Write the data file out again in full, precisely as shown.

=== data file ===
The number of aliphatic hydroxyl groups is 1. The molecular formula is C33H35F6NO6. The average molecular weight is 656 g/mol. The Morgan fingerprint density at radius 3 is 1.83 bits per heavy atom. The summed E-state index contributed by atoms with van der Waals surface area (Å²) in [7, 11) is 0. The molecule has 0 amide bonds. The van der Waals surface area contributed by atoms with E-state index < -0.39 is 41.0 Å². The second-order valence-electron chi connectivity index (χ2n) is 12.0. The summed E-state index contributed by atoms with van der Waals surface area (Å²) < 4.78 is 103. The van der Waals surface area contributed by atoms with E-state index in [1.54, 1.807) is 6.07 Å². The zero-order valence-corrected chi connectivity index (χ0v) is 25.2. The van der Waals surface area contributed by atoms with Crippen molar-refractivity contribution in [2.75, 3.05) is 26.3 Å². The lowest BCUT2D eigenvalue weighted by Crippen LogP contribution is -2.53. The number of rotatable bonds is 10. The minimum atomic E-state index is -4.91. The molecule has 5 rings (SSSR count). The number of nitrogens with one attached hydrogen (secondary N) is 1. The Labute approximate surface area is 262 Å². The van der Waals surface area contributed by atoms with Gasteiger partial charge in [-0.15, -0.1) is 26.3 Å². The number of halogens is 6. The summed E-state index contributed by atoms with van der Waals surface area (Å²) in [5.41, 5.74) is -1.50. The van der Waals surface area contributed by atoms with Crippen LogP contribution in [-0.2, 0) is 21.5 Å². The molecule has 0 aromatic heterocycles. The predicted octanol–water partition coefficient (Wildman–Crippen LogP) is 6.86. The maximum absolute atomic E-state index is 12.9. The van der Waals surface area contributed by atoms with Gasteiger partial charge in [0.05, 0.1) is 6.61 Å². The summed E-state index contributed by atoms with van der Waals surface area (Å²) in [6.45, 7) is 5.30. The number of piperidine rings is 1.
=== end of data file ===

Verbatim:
The number of aliphatic hydroxyl groups is 1. The molecular formula is C33H35F6NO6. The average molecular weight is 656 g/mol. The Morgan fingerprint density at radius 3 is 1.83 bits per heavy atom. The summed E-state index contributed by atoms with van der Waals surface area (Å²) in [7, 11) is 0. The molecule has 0 amide bonds. The van der Waals surface area contributed by atoms with E-state index < -0.39 is 41.0 Å². The second-order valence-electron chi connectivity index (χ2n) is 12.0. The summed E-state index contributed by atoms with van der Waals surface area (Å²) < 4.78 is 103. The van der Waals surface area contributed by atoms with E-state index in [1.54, 1.807) is 6.07 Å². The zero-order valence-corrected chi connectivity index (χ0v) is 25.2. The van der Waals surface area contributed by atoms with Crippen molar-refractivity contribution in [2.75, 3.05) is 26.3 Å². The lowest BCUT2D eigenvalue weighted by Crippen LogP contribution is -2.53. The number of rotatable bonds is 10. The minimum atomic E-state index is -4.91. The molecule has 5 rings (SSSR count). The number of nitrogens with one attached hydrogen (secondary N) is 1. The Labute approximate surface area is 262 Å². The van der Waals surface area contributed by atoms with Gasteiger partial charge in [-0.15, -0.1) is 26.3 Å². The number of halogens is 6. The summed E-state index contributed by atoms with van der Waals surface area (Å²) in [5.41, 5.74) is -1.50. The van der Waals surface area contributed by atoms with Crippen LogP contribution in [-0.2, 0) is 21.5 Å². The molecule has 0 aromatic heterocycles. The predicted octanol–water partition coefficient (Wildman–Crippen LogP) is 6.86. The maximum absolute atomic E-state index is 12.9. The van der Waals surface area contributed by atoms with Gasteiger partial charge in [0.05, 0.1) is 6.61 Å². The summed E-state index contributed by atoms with van der Waals surface area (Å²) in [6.45, 7) is 5.30. The number of piperidine rings is 1.